Haken - Virus review
04. The Strain
05. Canary Yellow
06. Messiah Complex I: Ivory Tower
07. Messiah Complex II: A Glutton For Punishment
08. Messiah Complex III: Marigold
09. Messiah Complex IV: The Sect
10. Messiah Complex V: Ectobius Rex
11. Only Stars
Very unfortunate album title for the new Haken album, given the circumstances.
Frontman Ross Jennings has stated that the album title is completely coincidental and is related to the themes of the record, which are loosely connected to those of their 2018 album Vector. As such, I will stop talking about this unlucky turn of events and focus on the music that comprises Virus, the sixth full-length album from British prog metal band Haken. Of all the major new prog metal bands that made their name last decade, Haken are arguably the most classic-sounding when compared to genre heavyweights such as Dream Theater; eschewing the prog-metalcore sound of many djent bands or the atmospheric rhythm-heavy approach of Leprous, Haken's catalogue has featuring a number of super-long multi-part epics, heaps of lengthy guitar and keyboard solos, almost exclusively clean vocals and other elements. Whilst there's definitely been variations in approach on certain albums and songs (particularly their breakthrough record The Mountain with "Cockroach King"), the core sound has remained broadly the same since their debut, and that remains the case here.
Whilst several bands that gained a reputation in the prog scene during the same timeframe as Haken have softened up their approach over time (think The Contortionist and Leprous), "Prosthetic" kicks off Virus with one of Haken's heavier cuts. As I mentioned previously, there is a lot of Dream Theater in Haken's sound, and unfortunately one thing I find both bands share is that they are often at their least interesting when they push the heaviness. There's something about the way both bands approach writing fast crunching riffs that I find really flavourless compared with other heavy acts, and the riffs that dominate the first couple of minutes of "Prosthetic" have no real hook or bite to them, a whole lot of noise but no impact. Add in the "moody" verses and toothless chorus, and I have to say I strongly dislike this track. Mercifully, Virus vastly improves once this song is over.
"Invasion" may not have the "bang" factor of "Prosthetic", but I would have much preferred it to be the opening track on Virus, and will likely make it a point to start with it on any subsequent playthroughs after writing this review. Between the potent mood in the suspenseful vocal sections, excellent work behind the kit from Raymond Hearne and complex use of rhythm during the lead guitar sections, "Invasion" is moving and multi-faceted, and instantly turns Virus into a more intriguing product. Next on the record is the 10-minute centrepiece of the album, "Carousel", a song which manages to bring heavy riffs that actually carry some weight and appeal to them, helped in part by the way keyboards are used to complement them. "Carousel" is already amongst my favourite long songs by Haken, with some really nice vocal harmonies and seamless flow between its various phases, and demonstrates the band at their proggy best (I particularly enjoy the combo of ascending guitar leads with tom-heavy drum fills near the end of this track). Less proggy but similarly enjoyable are "The Strain" and "Canary Yellow", the latter of which is perhaps uncharacteristically docile for the band but gives Ross Jennings a good opportunity to show off his softer side.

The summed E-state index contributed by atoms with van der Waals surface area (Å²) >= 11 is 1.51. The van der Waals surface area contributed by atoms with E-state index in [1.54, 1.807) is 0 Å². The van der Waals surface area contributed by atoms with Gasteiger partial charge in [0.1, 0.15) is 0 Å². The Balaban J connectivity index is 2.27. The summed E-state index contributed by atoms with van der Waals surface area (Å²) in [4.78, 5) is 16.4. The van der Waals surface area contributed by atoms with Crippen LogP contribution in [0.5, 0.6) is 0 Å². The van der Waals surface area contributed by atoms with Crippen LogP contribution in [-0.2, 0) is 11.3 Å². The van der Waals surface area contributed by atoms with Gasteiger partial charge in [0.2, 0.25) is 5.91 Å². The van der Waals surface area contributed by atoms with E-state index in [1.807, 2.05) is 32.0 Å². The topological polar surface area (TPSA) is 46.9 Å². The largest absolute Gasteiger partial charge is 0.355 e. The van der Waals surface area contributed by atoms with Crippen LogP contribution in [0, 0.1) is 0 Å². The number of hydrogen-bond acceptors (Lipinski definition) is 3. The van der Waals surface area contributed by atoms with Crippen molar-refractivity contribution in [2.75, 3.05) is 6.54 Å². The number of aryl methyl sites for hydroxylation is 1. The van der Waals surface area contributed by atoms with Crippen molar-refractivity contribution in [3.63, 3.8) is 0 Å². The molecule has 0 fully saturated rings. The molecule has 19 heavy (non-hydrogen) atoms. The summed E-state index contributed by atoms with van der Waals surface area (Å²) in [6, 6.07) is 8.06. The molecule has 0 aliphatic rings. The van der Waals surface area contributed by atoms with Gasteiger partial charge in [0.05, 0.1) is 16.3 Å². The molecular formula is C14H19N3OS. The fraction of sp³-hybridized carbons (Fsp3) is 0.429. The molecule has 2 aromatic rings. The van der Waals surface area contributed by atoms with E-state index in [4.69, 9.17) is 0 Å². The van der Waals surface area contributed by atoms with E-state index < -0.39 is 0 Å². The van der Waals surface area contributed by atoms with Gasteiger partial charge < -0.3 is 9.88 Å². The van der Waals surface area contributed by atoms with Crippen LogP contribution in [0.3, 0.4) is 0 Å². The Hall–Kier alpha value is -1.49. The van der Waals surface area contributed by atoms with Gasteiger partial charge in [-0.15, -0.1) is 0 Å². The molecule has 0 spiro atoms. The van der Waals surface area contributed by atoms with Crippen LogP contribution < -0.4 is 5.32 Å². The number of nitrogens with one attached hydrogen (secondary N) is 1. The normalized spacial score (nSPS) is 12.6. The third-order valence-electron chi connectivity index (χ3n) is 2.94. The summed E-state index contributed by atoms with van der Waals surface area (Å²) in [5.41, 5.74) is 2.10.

The second long song on Virus, "Messiah Complex", is broken up into several small tracks, some of which call back to "Cockroach King", and I have to confess that this track at times undermines the good work the previous songs did in reversing the negative first impression set by "Prosthetic". The first few phases are fine enough (I rather like opening segment "Ivory Tower"); however, as it progresses, it falls back into the kind of 'style over substance' instrumental excess that has been used as a rod to beat prog with by naysayers for decades, particularly during "The Sect", to the extent that I struggle to sustain interest in the remainder of the record. Some might find it ironic for me to be decrying songs on Virus for being 'too heavy' or instrumentally excessive after my lukewarm opinion of Leprous's departure from prog-metal in the form of Pitfalls last year. All I'll say is that in principle, I don't care if a band makes their sound heavier or lighter, or moves to a new genre altogether, as long as I find the music they produce compelling; I just don't think "Prosthetic" or "Messiah Complex" show Haken at their best, unlike "Invasion" or "Carousel", both of which I feel stand shoulder-to-shoulder with the band's best songs.
As I've become increasingly attracted by newer approaches to heavy prog music, the more classic sound of Haken has lost some of its appeal to me. Virus isn't going to reverse that, but I still enjoyed the album more than its sibling record Vector. Nevertheless, it's not going to be the most notable virus of 2020.
|Written on 08.05.2020 by Hey chief let's talk why not
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